According to the most recent World Bank economic update published late in 2012, “Tanzania stands out as a model of sound economic performance with a growth rate of over six percent in 2011 and 2012.” Tanzania’s economic prospects look positive over the period for 2012-14, the report goes on to say, when its GDP is forecast to grow at a rate of 6.5 to 7 percent. In economic terms Tanzania was a rock of stability in 2011/12, recording solid growth and strengthened fiscal discipline despite increases in the rate of inflation.

A rock of stability, a model of sound economic performance, and politically stable to boot – Tanzania’s situation is a tribute to the great governance it has enjoyed since independence and thanks in no small measure to the wisdom of the late Julius Nyerere. Whatever you think of his brand of Ujamaa socialism it has given Tanzania a level of stability that is the envy of its neighbours. It’s true that the country developed slowly and that its growth has largely failed to impact those who make up 80 percent of the country’s poorest people. As the World Bank puts it: “Tanzania’s macroeconomic success has not been felt by the majority of the rural population that is still living in extreme poverty.” But this just serves to emphasise the potential for giving these citizens access to the agricultural commercialisation, diversification and urbanisation that has so far barely started to happen.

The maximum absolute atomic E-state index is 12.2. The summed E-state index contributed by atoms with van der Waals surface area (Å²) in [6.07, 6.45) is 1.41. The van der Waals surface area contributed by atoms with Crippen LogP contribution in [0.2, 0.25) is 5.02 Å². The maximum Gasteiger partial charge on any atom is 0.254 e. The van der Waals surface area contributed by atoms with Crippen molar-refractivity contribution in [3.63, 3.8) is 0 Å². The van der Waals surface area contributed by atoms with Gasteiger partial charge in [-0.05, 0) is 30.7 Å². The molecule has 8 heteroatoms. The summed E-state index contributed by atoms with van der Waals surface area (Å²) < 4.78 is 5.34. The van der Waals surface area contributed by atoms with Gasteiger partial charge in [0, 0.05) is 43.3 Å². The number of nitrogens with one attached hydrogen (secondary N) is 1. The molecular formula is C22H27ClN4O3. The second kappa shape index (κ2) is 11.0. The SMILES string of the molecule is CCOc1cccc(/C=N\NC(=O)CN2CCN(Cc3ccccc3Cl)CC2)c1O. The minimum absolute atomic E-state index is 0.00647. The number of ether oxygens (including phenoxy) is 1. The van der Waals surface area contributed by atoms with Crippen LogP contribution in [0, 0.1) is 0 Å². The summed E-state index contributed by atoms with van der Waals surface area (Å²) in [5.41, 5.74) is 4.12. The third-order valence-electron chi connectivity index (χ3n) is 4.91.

If you had to choose a single factor driving social and economic change in Tanzania it might well be communications. Prof John Nkoma certainly thinks so. A physicist by profession Dr Nkoma spent most of his career abroad doing research in the UK and Botswana where he held the chair of physics at the University of Botswana. However he returned to Tanzania in 2004 to head up the newly founded TCRA, successor to two former bodies, the Tanzania Communications Commission (TCC), which formerly regulated telecoms and the Tanzania Broadcasting Commission (TBC) which regulated broadcasting.